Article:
When Duty Redials…

Review Modern Warfare 3
MW3 is out and about, scorings its eights and nines and commanding the lives of adherents the world over—though, interestingly, the game has received something of a flogging on Metacritic, with the user score ranking a paltry 3.2 (Xbox 360 version) as of this writing.

Meanwhile, the game sold seven decazillion copies in the first ninety seconds after its release. True fact.

So, you understand: never mind that Metacritic score. The verdict is in, and everybody loves Call of Duty. As a registered and licensed Digi-Herald and Internet Chronicler, it pains me to inform you, dear reader, that your internet voice, and my internet voice, and the score of 3.2 on Metacritic do not matter. The score could be zero, and it would not matter. The gaming community voted with their wallets November 8—and if you don’t like Call of Duty, well, you lost.

Call of Duty is the President of Vidyagaems. Sorry.

Review Modern Warfare 3
I think the truth, though, is that everybody likes Call of Duty—even those who profess to hate it. Few actually pick up that controller and say “Nah, this isn’t any fun.” Call of Duty is fun. In fact, fun is pretty much all Call of Duty is, and maybe that’s where some of the ire comes from. If you play MW3, you’re going to have fun—you’re just going to have the same kind of fun you’ve had in the last four games.

If you’re someone who cares about videogames, and not just someone who plays them, it’s easy to watch a game sell more copies every year without doing anything new—and feel a little dirty.

You probably feel even worse when you buy the damn thing and like it.

You are going to like it, of course. You’re going to like it for the same damn reasons you did last year, because that’s what Call of Duty does with such laser-guided precision.

If you followed our coverage of Call of Duty XP, you already know the multiplayer has seen some significant tuning. There’s been some reorganization and balancing—especially in regards to killstreaks and encouraging support roles—that works out very well. Additionally, what new content there is—such as weapon specializations, adds another layer of depth to the increasingly customizable experience. They’ve refined that brutal heroine of a progression system into an even purer form. It’s designed to addict; everything is about rewarding players with a flood of tidbits, always demanding that they play just one more match.

Meanwhile, the revamped Spec Ops mode provides some extended playtime for those who wish to play co-operatively rather than competitively (get the unstoppable XBLA fourteen year-olds on your side, for once). Also, guess what? It has its own rewards system, too!

My understanding is that next year Activision will roll out a Call of Duty Lifer subscription package, which will include an intravenous feed of concentrated XP ooze, dispensed for each kill earned.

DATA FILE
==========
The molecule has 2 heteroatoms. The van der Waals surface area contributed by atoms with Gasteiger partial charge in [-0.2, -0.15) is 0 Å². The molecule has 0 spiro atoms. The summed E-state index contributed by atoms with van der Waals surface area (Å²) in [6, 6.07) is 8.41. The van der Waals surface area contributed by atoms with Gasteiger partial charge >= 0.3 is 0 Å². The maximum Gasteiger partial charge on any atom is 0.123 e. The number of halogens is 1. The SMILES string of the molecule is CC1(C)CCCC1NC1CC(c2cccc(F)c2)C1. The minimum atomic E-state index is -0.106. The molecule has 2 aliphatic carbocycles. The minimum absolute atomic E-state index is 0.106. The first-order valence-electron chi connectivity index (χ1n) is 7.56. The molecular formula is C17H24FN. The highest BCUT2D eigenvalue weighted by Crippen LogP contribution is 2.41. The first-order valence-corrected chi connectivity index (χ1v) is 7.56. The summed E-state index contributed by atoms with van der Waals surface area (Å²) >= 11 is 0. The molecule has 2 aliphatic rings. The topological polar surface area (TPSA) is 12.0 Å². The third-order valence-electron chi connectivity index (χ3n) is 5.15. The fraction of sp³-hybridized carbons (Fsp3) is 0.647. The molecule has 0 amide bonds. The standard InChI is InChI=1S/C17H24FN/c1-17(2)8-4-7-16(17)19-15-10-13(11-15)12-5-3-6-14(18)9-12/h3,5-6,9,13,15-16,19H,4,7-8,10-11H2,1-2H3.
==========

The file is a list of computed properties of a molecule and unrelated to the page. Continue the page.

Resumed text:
Review Modern Warfare 3
On the campaign side, the explosions are even explodier, the heights are even higher—and in one ludicrous sequence, the gravity is actually lower.

Of course, the plot suffers from more holes than a pair of crocs, and I think the desire to emulate the successes of the past has hurt it a little. There’s so much concern given to crafting set-pieces, that the setup is completely forgotten, subtracting weight and meaning from these moments.

Nothing is quite as harrowing or memorable as Call of Duty 4, but fortunately, not everything misses the mark. There are some cool novelties in the campaign, and the final moments pack the sort of punch that I’d been waiting to see for the entire ordeal.

Interestingly, I think perhaps Treyarch has the more advantageous position when it comes to crafting Call of Duty campaigns. Though their games are not etched with the same inhuman precision, and I feel do not quite enjoy the same support or reputation, they have the advantage of a little more freedom—something they exploited fully with Black Ops. Black Ops was a little off-center for the franchise; a little strange, mysterious—in the end, just a little weird. Secret conspiracies, brainwashing, hallucinations—it was new territory for the franchise; a risk that paid off.

It worked so well that, when all is said and done, Black Ops will stand alongside Call of Duty 4 as the most memorable in the franchise thus far.

Ultimately, the people behind the series have produced another genuinely good game—and I’m sure they will continue to do so. However, much like Halo in recent years, the franchise has ceased to be an innovator; it is no longer a trendsetter, now merely content to follow its own trends. It may be time for Call of Duty to stop the progress-wary navel-gazing, to look out and set the next trend. The genre just isn’t growing the way it was five years ago, so somebody has to do it.

Yesterday’s nine is an eight today, and every sequel wants to be bigger and better—but there’s only so far a series can go when the strategy for attaining that goal is doing the same thing you did last year, but doing it harder. “This year we’re going to Call the Duties even more” is a philosophy that can only work for so long—er, at least I think it is. We’ll see how the gaming public votes next year, right?

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  • EdEN

    Last CoD game I bought was World at War. I played MW 2 here and there with my cousin and really didn’t like it. Something was… off. Oh, I remember, you had to use a Dualshock to control it instead of pointer controls like on Wii! MW3 on Wii is actually fun. Might buy it next year.